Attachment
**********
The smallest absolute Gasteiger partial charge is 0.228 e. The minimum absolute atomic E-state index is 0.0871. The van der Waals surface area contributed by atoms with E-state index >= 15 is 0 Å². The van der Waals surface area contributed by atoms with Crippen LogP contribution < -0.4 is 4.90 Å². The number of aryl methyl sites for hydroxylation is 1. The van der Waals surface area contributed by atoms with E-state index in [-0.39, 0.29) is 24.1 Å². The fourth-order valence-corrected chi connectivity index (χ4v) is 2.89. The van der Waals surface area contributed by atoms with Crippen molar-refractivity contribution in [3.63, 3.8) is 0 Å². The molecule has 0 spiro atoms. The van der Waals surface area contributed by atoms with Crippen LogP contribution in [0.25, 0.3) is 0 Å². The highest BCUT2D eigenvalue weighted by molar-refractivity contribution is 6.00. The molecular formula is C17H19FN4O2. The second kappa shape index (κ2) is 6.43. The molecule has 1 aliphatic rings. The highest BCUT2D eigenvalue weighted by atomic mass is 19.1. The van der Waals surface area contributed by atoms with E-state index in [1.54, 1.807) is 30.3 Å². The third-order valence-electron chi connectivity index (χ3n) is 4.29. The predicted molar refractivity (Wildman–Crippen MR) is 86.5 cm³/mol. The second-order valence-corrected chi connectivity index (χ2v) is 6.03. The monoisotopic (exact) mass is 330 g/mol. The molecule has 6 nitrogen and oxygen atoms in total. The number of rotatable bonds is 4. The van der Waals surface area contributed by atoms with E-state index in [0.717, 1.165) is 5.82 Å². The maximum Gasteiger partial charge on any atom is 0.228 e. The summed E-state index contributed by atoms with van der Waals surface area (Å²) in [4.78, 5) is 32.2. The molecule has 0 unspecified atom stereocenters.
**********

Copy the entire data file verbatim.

The smallest absolute Gasteiger partial charge is 0.228 e. The minimum absolute atomic E-state index is 0.0871. The van der Waals surface area contributed by atoms with E-state index >= 15 is 0 Å². The van der Waals surface area contributed by atoms with Crippen LogP contribution < -0.4 is 4.90 Å². The number of aryl methyl sites for hydroxylation is 1. The van der Waals surface area contributed by atoms with E-state index in [-0.39, 0.29) is 24.1 Å². The fourth-order valence-corrected chi connectivity index (χ4v) is 2.89. The van der Waals surface area contributed by atoms with Crippen molar-refractivity contribution in [3.63, 3.8) is 0 Å². The molecule has 0 spiro atoms. The van der Waals surface area contributed by atoms with Crippen LogP contribution in [0.25, 0.3) is 0 Å². The highest BCUT2D eigenvalue weighted by molar-refractivity contribution is 6.00. The molecular formula is C17H19FN4O2. The second kappa shape index (κ2) is 6.43. The molecule has 1 aliphatic rings. The highest BCUT2D eigenvalue weighted by atomic mass is 19.1. The van der Waals surface area contributed by atoms with E-state index in [1.54, 1.807) is 30.3 Å². The third-order valence-electron chi connectivity index (χ3n) is 4.29. The predicted molar refractivity (Wildman–Crippen MR) is 86.5 cm³/mol. The second-order valence-corrected chi connectivity index (χ2v) is 6.03. The monoisotopic (exact) mass is 330 g/mol. The molecule has 6 nitrogen and oxygen atoms in total. The number of rotatable bonds is 4. The van der Waals surface area contributed by atoms with E-state index in [0.717, 1.165) is 5.82 Å². The maximum Gasteiger partial charge on any atom is 0.228 e. The summed E-state index contributed by atoms with van der Waals surface area (Å²) in [4.78, 5) is 32.2. The molecule has 0 unspecified atom stereocenters.